It’s the middle of winter and even without spring pollen or fall dust, you can feel the stuffy nose and itchy eyes of allergies. Most allergy sufferers try over-the-counter medicines, prescription drugs and even long-term immune treatments to rid themselves of the irritating symptoms.
It turns out that practitioners of acupuncture have focused on the treatment of allergies for the past few thousand years.
Traditional Chinese Medicine, of which acupuncture is a part, views allergies as a “wind” disease that affects the lungs, liver, kidney, spleen and stomach. When the life flow, or Qi, is blocked at acupuncture meridians that correspond with those organs, allergies can persist. Acupuncture unlocks Qi at the meridians and cleanses the organs, which in turn removes the allergy symptoms.
The view of Western medicine is much different. As the National Institutes of Health reported in an article researched by the National Center for Biotechnology Information (NCBI), allergies are the result of cells labeled CD4+ and a subtype of cells called Th1/Th2. Those cells produce proteins and molecules classified as cytokines interleukin, which in turn bring about the allergic response to certain materials like pollen or dust.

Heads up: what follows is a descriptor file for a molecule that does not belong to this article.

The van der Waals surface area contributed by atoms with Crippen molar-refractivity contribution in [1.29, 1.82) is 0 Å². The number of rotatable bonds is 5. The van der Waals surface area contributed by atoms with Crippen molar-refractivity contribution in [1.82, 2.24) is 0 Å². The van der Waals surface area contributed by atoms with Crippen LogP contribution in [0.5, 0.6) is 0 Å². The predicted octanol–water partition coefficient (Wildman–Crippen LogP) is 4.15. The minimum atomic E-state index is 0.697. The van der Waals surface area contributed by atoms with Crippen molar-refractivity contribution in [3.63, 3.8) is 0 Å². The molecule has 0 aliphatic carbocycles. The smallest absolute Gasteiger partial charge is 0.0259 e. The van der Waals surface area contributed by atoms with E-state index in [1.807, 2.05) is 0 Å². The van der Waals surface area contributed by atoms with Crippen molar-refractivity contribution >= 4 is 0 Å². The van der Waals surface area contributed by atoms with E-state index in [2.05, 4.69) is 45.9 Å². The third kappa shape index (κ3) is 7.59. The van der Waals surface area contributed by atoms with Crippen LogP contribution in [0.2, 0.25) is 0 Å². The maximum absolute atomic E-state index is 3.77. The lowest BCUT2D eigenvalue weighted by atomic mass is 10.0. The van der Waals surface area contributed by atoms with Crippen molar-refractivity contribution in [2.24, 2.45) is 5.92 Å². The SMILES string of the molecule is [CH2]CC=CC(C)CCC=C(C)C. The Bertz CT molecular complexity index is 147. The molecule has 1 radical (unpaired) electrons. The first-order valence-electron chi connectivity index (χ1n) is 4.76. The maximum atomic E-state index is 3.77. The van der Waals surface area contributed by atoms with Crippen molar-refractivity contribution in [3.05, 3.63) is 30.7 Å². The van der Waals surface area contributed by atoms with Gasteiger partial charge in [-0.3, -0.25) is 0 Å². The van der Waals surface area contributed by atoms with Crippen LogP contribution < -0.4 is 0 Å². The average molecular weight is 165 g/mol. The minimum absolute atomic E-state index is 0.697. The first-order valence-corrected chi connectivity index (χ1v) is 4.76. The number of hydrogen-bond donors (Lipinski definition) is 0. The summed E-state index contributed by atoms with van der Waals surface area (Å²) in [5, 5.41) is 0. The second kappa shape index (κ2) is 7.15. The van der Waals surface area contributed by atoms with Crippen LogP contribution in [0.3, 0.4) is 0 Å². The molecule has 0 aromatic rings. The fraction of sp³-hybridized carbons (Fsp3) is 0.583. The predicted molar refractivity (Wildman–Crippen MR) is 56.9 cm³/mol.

Can the two views be integrated?
The NCBI article suggests they can.
“The efficacy of acupuncture in allergic rhinitis and other allergic diseases, such as asthma or allergic eczema, appears to be due to the cytokine profile regulation of Th1/Th2 cells” and the various proteins the cells produce, the article states.
You may want to test the science by visiting your acupuncturist. Many allergy patients notice relief during their first treatment. Further treatments can be scheduled as often as you need. After a few visits, allergy sufferers find they require just one or two sessions a year to maintain their protection against allergies.
Whether you have put up with allergies for years or just since the onset of winter months, Mayflower Acupuncture can help you rid yourself of sneezing, itchy eyes and stuffy nose. Contact us at firstname.lastname@example.org or (860) 413-2118.
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